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February 7, 2022 — 13 min read

Behavioral Biases: How you can improve your saving & investing decisions

Josh Pigford


Josh Pigford

It is an acknowledged fact that we perceive errors in the work of others more readily than in our own.

Leonardo da Vinci

What are behavioral biases?

To understand behavioral biases, we must first understand what a bias is: a disproportionate weight in favor of or against an idea or thing , usually in a way that is closed-minded, prejudicial, or unfair.

Behavioral biases are a type of bias that consists of irrational beliefs or behaviors that can unconsciously influence our decision-making process. These biases arise from our brain taking shortcuts while making complex decisions. This works in our favor as we can make optimal decisions quickly. Still, it can lead to a lapse in rationality and a deviation from the most optimal decision in some situations.

They are generally of two types:

  1. Cognitive Biases
  2. Emotional Biases

Cognitive biases

Cognitive biases are errors that occur subconsciously in thinking that lead to a misinterpretation of information from the world around us. They are primarily caused by mental shortcuts (heuristics) that simplify complex information processing and decision making, societal pressures, and emotional (over)reactions to certain stimuli.

By understanding the cause and effects of the major cognitive biases and trying to think back to situations in the past where you might have acted on these biases, you can improve your decision-making abilities in complex situations.

Emotional biases

Emotional biases distort  cognitive thinking and decision-making abilities due to emotional influence. Emotional biases result in us taking action based on feelings and intuition instead of relying on facts, research, and data. These are harder to identify and correct, but you can develop an intuition around choosing the best possible decision with time.

If you love podcasts, you can check out this episode of Ask Maybe where we discuss behavioral biases, our favorite biases, and how to combat them.

Major cognitive biases

Knowing the various cognitive biases (especially those around helping you save and invest better) can help you make the optimal decision in complex situations involving money.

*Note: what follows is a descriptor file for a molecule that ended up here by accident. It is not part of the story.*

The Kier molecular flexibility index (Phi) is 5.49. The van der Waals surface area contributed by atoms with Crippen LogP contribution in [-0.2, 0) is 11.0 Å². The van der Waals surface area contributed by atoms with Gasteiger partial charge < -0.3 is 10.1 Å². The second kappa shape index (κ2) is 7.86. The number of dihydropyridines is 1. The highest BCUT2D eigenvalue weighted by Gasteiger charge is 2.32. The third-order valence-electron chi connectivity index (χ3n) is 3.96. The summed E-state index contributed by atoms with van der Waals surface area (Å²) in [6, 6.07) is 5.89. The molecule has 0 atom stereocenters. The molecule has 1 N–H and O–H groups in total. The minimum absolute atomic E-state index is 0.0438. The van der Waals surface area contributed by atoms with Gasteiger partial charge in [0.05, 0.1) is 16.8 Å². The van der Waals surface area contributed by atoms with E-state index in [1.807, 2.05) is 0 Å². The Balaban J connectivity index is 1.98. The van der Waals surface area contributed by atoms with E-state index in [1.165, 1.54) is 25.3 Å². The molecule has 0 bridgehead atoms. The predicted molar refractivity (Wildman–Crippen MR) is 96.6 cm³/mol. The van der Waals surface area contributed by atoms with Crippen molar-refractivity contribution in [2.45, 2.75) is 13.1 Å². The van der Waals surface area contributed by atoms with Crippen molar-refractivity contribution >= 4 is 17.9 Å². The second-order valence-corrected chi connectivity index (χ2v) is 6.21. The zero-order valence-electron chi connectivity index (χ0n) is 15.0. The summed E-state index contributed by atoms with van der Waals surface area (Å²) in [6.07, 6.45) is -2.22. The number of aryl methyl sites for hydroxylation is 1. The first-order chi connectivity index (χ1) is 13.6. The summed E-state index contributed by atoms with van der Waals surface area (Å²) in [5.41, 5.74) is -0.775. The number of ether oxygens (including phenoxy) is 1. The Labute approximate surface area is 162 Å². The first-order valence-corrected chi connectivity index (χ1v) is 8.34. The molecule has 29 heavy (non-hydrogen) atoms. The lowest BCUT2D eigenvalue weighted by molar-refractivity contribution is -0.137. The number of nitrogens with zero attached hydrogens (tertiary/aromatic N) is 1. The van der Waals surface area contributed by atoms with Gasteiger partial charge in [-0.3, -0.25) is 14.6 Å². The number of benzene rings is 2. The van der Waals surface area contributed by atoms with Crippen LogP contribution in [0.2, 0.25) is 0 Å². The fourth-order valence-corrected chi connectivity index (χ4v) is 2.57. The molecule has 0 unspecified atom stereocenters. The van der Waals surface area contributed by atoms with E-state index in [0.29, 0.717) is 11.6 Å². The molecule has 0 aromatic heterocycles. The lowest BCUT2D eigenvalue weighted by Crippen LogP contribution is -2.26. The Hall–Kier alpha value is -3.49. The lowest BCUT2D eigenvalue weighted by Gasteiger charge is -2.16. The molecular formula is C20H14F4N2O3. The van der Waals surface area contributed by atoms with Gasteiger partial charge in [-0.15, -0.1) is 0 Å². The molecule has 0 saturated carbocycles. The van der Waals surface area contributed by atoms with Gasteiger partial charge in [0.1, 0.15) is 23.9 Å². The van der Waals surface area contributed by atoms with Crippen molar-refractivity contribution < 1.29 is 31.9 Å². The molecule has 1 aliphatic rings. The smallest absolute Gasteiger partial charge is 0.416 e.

Anchoring bias

The anchoring bias is a cognitive bias that causes us to focus and rely too heavily on the first piece of information we encounter on a particular topic. A general example of this bias would be in the real estate market, where a broker might show you houses that are priced extravagantly at first and then take you to one that fits your budget.

Here the prices of the expensive houses serve as an anchor , causing the houses that were shown to you later (which fit your budget) to seem like a great deal.

Anchoring effect.png

Anchoring bias in saving and investing

Combating anchoring bias

Anchoring bias can lead to some sub-optimal decisions, especially regarding money. There's no way to eliminate this bias. However, there are specific steps we can take to overcome it.

Bandwagon effect

The bandwagon effect (also known as herd mentality ) is a cognitive bias in which people do something primarily because others are doing it , sometimes even overriding and ignoring their long-held beliefs. Some great examples of the bandwagon effect are the financial bubbles (sub-prime mortgage crisis, dot-com bubble), where people follow others regardless of whether they understand the risks involved.

Bandwagon effect.png

Bandwagon effect in saving and investing

Combating the bandwagon effect

Even the intelligent investor is likely to need considerable willpower to keep from following the crowd.

Benjamin Graham

Overconfidence bias

Overconfidence bias is an emotional bias in which a person tends to have subjective confidence in their decisions that is much greater than the objective accuracy of those decisions. It's the tendency of a person to overestimate their abilities.

A simple example of this can be observed in a survey of 161 students in Sweden and the United States, asking them to compare their   driving skills and safety to other people's.

a.) For driving skills, 93% of the U.S. sample and 69% of the Swedish sample put themselves in the top 50%;

b.) For safety, 88% of the U.S. and 77% of the Swedish put themselves in the top 50%.

This survey notes the general tendency of humans to overestimate their abilities and skill compared to the population set.

Overconfidence bias.png

Overconfidence bias in saving and investing

Combating the overconfidence bias

Seersucker illusion

The seersucker illusion is a cognitive bias in which people become overly reliant on expert advice. This bias is seen primarily in media, business, and finance.

The s eersucker illusion in saving and investing:

Combating the s eersucker illusion

- of active funds that are beaten by ...

Confirmation bias

Confirmation bias is the tendency to process information by looking for or interpreting information consistent with one's existing beliefs. It involves favoring information that confirms previously held beliefs and biases and ignoring all information contrary to such beliefs.

Confirmation bias.png

Confirmation bias in saving and investing

Investment Process.png

Combating confirmation bias

Key takeaways

Cognitive biases play a significant role in the decision-making process, especially when we have to make complex decisions with high stakes quickly. You cannot eliminate them entirely, but you can take steps to mitigate them, especially in monetary decisions.

The most crucial step is the awareness that cognitive biases exist and that they inhibit your decision-making abilities. Then you can follow the recommendations above for specific ways to combat these biases.

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